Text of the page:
Fog Surrounding Tonkin Gulf Incident Clears after Fifty Years

29-2578MPresident Lyndon Johnson (seated, at right) signs the Tonkin Gulf Resolution on August 10, 1964, by which Congress granted sweeping powers to intervene in the war in Vietnam.

The Gulf of Tonkin incident took place in waters off the coast of North Vietnam fifty years ago—a naval skirmish involving a U.S. destroyer and three smaller North Vietnamese vessels. The Lyndon Johnson administration interpreted the events of early August 1964 as unprovoked communist aggression that demanded a strong response. The president ordered retaliatory strikes against North Vietnamese targets and went on television to address the American people, telling a fiction to justify expansion of America’s role in the war. The incident led directly to the Tonkin Gulf Resolution, by which Congress provided almost unanimous support for increased intervention by U.S. armed forces in Vietnam.

What really happened in the Gulf of Tonkin—that the North Vietnamese were responding to U.S.-directed coastal raids and bombardment by South Vietnamese commandos; that there was no second attack on August 4—was shrouded at the time, and for years to come, by the so-called fog of war. The historical truth actually has become clearer with the passage of time. Thanks to the eventual declassification of documents and tapes and to persistent work by historians, the facts have been pieced together: President Johnson deceived Congress and the American people about the Gulf of Tonkin incident, claiming that the attack by the North Vietnamese was unprovoked. As a result of their misleading version of events, Johnson and his secretary of defense, Robert McNamara, obtained a “blank check” to prosecute a war halfway around the world in which some 58,000 Americans and several million Vietnamese would die.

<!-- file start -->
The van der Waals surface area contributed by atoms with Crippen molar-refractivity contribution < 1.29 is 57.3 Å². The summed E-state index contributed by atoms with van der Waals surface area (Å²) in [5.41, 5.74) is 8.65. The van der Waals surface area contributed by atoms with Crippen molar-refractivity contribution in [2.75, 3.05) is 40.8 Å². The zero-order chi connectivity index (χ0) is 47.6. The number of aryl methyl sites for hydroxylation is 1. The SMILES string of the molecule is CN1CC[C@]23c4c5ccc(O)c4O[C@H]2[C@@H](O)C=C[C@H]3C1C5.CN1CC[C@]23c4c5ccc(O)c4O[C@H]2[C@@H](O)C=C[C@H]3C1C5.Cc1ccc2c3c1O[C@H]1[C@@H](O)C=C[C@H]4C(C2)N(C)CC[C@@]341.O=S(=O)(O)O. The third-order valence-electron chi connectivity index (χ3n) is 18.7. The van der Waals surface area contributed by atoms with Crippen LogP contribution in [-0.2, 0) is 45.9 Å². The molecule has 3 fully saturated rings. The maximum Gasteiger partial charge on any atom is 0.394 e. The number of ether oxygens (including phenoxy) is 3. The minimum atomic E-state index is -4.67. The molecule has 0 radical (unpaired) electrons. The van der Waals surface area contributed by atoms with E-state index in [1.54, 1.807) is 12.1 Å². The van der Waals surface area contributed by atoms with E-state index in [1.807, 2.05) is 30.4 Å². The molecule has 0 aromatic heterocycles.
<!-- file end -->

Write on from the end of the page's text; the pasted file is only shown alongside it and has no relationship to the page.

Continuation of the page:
Prior to August 1964, the U.S. military had already developed plans to attack North Vietnam if any American naval vessels were challenged. The escalation of U.S. involvement in the war might have eventually resulted from some other cause or provocation, but the way it did in fact begin was based on an official narrative that was even then known to be misleading. Some would say we need to learn our history, lest we repeat it.

Image credit: © Lyndon B. Johnson Library & Museum

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One Comment

  1. Jenna says:

    I think this was a while back because of the print of the photos and that it is really good to read so forward on I like this and I will keep on reading these every chance I gt to!!!